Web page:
A criminal record can follow you around for life. Every time you apply for housing, apply for a job, or even apply for financial aid, your criminal history can have a negative impact on your future. That’s why many people consider sealing their criminal records in Colorado.
If you’re thinking of having your criminal record sealed in Colorado, then there are a few things you need to know first. Learn what you need to know about giving yourself a clean slate by having your criminal record sealed in the new year.
What Does it Mean to Seal a Criminal Record?
When you are arrested or convicted of a crime in Colorado, you have a criminal record. These types of records are usually available to the public through background checks performed through the internet.
Making Your Criminal History Invisible
When you seal your criminal record in Colorado, what you are doing is making it impossible for your criminal record to come up in these types of public background searches. It basically makes your criminal record invisible.
The Types of Cases That Can Be Sealed
Not every criminal record in Colorado can be sealed, though. In general, you can pursue sealing your criminal records in these circumstances:
- The case against you was dismissed
- You were acquitted of charges
- You successfully completed a diversion program
- You were arrested but not charged in court and the statute of limitations to be charged has run out
- You have paid all restitution, court fees, late fees, fines, or any other court-ordered feeds related to your case
Crimes That May Not Be Sealed
It’s also important to understand that not all crimes are eligible for record sealing. If you were convicted of these crimes, then you cannot pursue this option:
- Class 1 and Class 2 misdemeanor traffic crimes
- Class A and Class B traffic infractions
- Deferred judgments or sentences for unlawful sexual behavior
- Deferred judgments or sentences for commercial driver’s license holders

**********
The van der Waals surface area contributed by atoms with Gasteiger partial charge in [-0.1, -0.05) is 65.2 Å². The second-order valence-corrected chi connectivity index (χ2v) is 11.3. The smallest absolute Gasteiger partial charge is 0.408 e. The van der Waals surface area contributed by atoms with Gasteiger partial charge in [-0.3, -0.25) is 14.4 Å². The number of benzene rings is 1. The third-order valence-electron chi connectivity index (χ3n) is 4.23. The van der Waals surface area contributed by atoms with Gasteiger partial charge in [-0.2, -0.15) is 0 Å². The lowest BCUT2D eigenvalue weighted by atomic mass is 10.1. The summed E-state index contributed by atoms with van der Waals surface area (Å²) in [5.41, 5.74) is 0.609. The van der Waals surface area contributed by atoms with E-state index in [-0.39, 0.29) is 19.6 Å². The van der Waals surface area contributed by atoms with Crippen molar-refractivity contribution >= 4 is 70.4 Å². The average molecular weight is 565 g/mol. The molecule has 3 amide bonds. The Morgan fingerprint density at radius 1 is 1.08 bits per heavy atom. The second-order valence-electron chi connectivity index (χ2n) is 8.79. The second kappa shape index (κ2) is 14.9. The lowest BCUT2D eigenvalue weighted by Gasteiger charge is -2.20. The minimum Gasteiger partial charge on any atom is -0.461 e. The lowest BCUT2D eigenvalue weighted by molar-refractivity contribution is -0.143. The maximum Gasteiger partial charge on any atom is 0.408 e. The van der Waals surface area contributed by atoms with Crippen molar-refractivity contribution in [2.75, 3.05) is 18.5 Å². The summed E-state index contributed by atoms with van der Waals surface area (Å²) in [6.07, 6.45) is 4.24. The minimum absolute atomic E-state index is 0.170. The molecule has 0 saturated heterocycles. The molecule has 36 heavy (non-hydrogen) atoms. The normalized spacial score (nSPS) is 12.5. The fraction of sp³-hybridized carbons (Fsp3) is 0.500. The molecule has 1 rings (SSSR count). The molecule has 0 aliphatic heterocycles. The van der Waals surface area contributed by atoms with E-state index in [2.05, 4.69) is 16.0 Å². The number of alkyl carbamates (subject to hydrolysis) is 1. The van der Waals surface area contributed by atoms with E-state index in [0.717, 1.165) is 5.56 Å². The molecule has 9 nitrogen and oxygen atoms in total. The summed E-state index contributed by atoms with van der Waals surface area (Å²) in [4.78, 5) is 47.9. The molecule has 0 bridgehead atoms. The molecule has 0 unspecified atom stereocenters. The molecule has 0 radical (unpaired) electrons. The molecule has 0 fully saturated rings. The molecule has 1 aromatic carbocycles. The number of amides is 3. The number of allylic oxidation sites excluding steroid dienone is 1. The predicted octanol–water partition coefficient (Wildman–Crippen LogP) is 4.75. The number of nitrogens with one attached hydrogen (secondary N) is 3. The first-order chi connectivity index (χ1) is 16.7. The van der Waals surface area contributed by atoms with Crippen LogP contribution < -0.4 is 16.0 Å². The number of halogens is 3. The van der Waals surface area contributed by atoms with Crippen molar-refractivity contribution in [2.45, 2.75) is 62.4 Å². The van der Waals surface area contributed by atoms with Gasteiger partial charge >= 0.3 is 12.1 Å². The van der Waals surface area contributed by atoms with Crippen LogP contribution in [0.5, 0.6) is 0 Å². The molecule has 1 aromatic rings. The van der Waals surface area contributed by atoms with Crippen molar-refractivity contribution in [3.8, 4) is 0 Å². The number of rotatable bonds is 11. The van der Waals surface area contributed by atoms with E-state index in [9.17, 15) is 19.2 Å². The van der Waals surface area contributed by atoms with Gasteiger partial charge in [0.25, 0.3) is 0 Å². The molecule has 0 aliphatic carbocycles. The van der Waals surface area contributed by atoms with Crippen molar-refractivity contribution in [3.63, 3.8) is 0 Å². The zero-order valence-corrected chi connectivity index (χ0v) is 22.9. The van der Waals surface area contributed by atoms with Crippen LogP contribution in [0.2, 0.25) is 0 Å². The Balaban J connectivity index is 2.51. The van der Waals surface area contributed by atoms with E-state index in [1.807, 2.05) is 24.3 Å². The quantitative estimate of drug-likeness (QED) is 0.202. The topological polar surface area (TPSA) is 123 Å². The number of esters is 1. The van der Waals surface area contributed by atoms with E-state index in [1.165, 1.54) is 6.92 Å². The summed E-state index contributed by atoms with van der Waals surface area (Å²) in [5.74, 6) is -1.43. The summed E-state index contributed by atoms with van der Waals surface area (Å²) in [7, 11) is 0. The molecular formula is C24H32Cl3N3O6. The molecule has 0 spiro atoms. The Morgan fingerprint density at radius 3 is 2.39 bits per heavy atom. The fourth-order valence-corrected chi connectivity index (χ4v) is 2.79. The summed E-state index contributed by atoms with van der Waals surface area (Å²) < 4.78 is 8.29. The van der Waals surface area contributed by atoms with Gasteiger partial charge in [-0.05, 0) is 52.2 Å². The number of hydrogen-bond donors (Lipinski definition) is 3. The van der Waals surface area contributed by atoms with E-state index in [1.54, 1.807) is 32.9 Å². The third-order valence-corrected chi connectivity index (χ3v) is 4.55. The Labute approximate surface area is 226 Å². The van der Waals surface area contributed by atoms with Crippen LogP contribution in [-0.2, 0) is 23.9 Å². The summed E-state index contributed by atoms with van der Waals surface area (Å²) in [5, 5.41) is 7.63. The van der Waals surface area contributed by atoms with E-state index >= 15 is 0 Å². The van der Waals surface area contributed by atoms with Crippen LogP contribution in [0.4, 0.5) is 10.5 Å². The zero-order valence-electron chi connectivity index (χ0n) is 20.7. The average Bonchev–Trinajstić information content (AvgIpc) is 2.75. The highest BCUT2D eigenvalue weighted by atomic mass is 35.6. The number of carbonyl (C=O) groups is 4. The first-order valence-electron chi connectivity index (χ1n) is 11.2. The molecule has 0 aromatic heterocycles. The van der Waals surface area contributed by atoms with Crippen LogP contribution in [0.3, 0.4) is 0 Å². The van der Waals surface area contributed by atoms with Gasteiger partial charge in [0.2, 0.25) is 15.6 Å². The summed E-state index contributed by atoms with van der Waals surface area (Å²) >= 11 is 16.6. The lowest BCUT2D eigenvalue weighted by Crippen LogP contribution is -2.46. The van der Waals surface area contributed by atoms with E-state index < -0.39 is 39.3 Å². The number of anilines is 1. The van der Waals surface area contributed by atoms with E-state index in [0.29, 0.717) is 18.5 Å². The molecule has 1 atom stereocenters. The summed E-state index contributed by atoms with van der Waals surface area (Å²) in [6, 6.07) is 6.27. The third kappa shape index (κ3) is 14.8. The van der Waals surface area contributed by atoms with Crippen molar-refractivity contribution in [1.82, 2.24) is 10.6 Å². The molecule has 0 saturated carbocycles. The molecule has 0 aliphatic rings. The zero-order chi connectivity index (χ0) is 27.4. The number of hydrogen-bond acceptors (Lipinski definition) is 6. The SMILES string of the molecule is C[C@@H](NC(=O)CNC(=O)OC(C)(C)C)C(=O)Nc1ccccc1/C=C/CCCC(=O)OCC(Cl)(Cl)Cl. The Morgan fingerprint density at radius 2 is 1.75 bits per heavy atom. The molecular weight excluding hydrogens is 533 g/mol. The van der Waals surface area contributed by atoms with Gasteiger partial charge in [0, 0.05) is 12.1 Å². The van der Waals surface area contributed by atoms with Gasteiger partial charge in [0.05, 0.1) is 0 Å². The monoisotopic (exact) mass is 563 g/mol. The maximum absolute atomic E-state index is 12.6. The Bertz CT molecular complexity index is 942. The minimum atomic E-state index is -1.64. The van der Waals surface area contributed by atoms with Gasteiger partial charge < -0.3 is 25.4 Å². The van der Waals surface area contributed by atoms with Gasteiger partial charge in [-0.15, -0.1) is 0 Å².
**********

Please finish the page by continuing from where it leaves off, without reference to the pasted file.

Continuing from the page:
- Deferred judgments for DWAIs, DUIs, or DUI per se
How To Seal a Criminal Record
If you want to inquire about sealing your Colorado criminal record, then you should contact an attorney. They’ll help you understand if you’re eligible and the process required to get it done.
The court must be petitioned to seal a criminal record. On the Colorado Judicial Branch website, you can find the forms required to petition the court.
There is a filing fee associated with it, but if you cannot afford to pay it, then you can also file the motion without payment by completing a Motion to File Without Payment and Supporting Financial Affidavit.
Steps in the Record Sealing Process
The process will require you to:
- Obtain all criminal records, arrest records, and associated tracking numbers
- Fill out the forms required by the state
- File the case
- Wait for the court to set a hearing or to find out that they have denied your request
You can expect records sealing to several months, usually about 30 to 60 days from the time you submit the paperwork for the court to respond. If it is approved, then your attorney can send the order to the applicable agencies to have your records sealed.
Arrests and charges can have a big impact on your future, no matter how insignificant the charges may have been at the time. Petitioning the court takes time and is a process that can be complicated to understand – but not impossible.
About the Author:
Andrew Bryant is a well-respected Colorado Springs criminal attorney who has been practicing in the area for years. A Colorado native, he returned to the home he loves after graduating from the University of Kentucky College of Law. Now, he uses the knowledge he gained as an El Paso County District Attorney to fight tirelessly for his clients’ rights. He is AV-Preeminent rated, has been recognized for his work by The National Trial Lawyers, and has been named to Best of the Springs lists by The Gazette for years.